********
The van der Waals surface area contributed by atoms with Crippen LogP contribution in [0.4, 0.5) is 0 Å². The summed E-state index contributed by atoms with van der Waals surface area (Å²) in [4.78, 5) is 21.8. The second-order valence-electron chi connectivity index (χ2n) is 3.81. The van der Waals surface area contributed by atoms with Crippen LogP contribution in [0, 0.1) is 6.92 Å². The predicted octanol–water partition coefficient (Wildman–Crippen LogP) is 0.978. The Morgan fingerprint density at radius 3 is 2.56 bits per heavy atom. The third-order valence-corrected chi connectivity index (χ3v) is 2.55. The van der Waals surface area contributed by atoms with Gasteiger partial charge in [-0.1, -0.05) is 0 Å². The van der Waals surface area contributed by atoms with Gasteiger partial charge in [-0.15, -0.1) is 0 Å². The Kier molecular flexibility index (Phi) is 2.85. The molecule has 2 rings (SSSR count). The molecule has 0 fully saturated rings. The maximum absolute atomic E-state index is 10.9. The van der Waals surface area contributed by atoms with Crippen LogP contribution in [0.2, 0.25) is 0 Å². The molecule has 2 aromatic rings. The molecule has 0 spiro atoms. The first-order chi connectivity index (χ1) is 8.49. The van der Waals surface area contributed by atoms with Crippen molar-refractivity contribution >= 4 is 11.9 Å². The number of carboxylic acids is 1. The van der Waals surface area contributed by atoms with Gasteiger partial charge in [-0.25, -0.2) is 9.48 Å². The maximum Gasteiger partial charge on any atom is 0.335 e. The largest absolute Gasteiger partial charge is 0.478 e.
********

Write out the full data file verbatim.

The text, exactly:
The van der Waals surface area contributed by atoms with Crippen LogP contribution in [0.4, 0.5) is 0 Å². The summed E-state index contributed by atoms with van der Waals surface area (Å²) in [4.78, 5) is 21.8. The second-order valence-electron chi connectivity index (χ2n) is 3.81. The van der Waals surface area contributed by atoms with Crippen LogP contribution in [0, 0.1) is 6.92 Å². The predicted octanol–water partition coefficient (Wildman–Crippen LogP) is 0.978. The Morgan fingerprint density at radius 3 is 2.56 bits per heavy atom. The third-order valence-corrected chi connectivity index (χ3v) is 2.55. The van der Waals surface area contributed by atoms with Gasteiger partial charge in [-0.1, -0.05) is 0 Å². The van der Waals surface area contributed by atoms with Gasteiger partial charge in [-0.15, -0.1) is 0 Å². The Kier molecular flexibility index (Phi) is 2.85. The molecule has 2 rings (SSSR count). The molecule has 0 fully saturated rings. The maximum absolute atomic E-state index is 10.9. The van der Waals surface area contributed by atoms with Crippen LogP contribution in [0.2, 0.25) is 0 Å². The molecule has 2 aromatic rings. The molecule has 0 spiro atoms. The first-order chi connectivity index (χ1) is 8.49. The van der Waals surface area contributed by atoms with Crippen molar-refractivity contribution >= 4 is 11.9 Å². The number of carboxylic acids is 1. The van der Waals surface area contributed by atoms with Gasteiger partial charge in [-0.25, -0.2) is 9.48 Å². The maximum Gasteiger partial charge on any atom is 0.335 e. The largest absolute Gasteiger partial charge is 0.478 e.